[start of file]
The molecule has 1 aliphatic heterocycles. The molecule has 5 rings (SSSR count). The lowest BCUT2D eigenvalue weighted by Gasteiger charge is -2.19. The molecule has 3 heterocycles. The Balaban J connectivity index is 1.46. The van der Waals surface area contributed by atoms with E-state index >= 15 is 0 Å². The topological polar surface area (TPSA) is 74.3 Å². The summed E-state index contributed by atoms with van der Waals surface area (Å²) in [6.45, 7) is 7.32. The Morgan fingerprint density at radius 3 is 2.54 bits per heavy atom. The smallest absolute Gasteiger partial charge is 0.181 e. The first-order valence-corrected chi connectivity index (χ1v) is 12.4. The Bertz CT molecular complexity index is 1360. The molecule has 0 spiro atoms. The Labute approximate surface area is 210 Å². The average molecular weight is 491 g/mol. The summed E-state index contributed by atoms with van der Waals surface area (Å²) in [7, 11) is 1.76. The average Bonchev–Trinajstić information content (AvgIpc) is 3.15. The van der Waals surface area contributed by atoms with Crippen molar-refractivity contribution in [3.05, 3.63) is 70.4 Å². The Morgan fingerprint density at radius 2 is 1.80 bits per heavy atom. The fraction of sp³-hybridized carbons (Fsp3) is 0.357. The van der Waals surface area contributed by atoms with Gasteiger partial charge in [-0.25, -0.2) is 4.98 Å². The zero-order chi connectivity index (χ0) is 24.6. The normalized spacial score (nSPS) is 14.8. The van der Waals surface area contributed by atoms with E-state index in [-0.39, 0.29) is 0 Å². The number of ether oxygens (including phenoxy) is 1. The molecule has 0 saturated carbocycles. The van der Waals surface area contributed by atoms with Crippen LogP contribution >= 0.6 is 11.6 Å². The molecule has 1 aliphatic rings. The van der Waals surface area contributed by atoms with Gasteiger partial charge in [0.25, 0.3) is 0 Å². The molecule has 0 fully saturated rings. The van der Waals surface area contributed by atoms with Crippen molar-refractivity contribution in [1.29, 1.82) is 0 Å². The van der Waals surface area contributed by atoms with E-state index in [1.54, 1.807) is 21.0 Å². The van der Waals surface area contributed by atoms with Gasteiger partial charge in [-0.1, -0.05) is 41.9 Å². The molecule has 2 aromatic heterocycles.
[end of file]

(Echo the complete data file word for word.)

The molecule has 1 aliphatic heterocycles. The molecule has 5 rings (SSSR count). The lowest BCUT2D eigenvalue weighted by Gasteiger charge is -2.19. The molecule has 3 heterocycles. The Balaban J connectivity index is 1.46. The van der Waals surface area contributed by atoms with E-state index >= 15 is 0 Å². The topological polar surface area (TPSA) is 74.3 Å². The summed E-state index contributed by atoms with van der Waals surface area (Å²) in [6.45, 7) is 7.32. The Morgan fingerprint density at radius 3 is 2.54 bits per heavy atom. The smallest absolute Gasteiger partial charge is 0.181 e. The first-order valence-corrected chi connectivity index (χ1v) is 12.4. The Bertz CT molecular complexity index is 1360. The molecule has 0 spiro atoms. The Labute approximate surface area is 210 Å². The average molecular weight is 491 g/mol. The summed E-state index contributed by atoms with van der Waals surface area (Å²) in [7, 11) is 1.76. The average Bonchev–Trinajstić information content (AvgIpc) is 3.15. The van der Waals surface area contributed by atoms with Crippen molar-refractivity contribution in [3.05, 3.63) is 70.4 Å². The Morgan fingerprint density at radius 2 is 1.80 bits per heavy atom. The fraction of sp³-hybridized carbons (Fsp3) is 0.357. The van der Waals surface area contributed by atoms with Gasteiger partial charge in [-0.25, -0.2) is 4.98 Å². The zero-order chi connectivity index (χ0) is 24.6. The normalized spacial score (nSPS) is 14.8. The van der Waals surface area contributed by atoms with E-state index in [-0.39, 0.29) is 0 Å². The number of ether oxygens (including phenoxy) is 1. The molecule has 0 saturated carbocycles. The van der Waals surface area contributed by atoms with Crippen LogP contribution >= 0.6 is 11.6 Å². The molecule has 1 aliphatic rings. The van der Waals surface area contributed by atoms with Gasteiger partial charge in [0.25, 0.3) is 0 Å². The molecule has 0 fully saturated rings. The van der Waals surface area contributed by atoms with Crippen molar-refractivity contribution in [1.29, 1.82) is 0 Å². The van der Waals surface area contributed by atoms with E-state index in [1.54, 1.807) is 21.0 Å². The van der Waals surface area contributed by atoms with Gasteiger partial charge in [-0.1, -0.05) is 41.9 Å². The molecule has 2 aromatic heterocycles.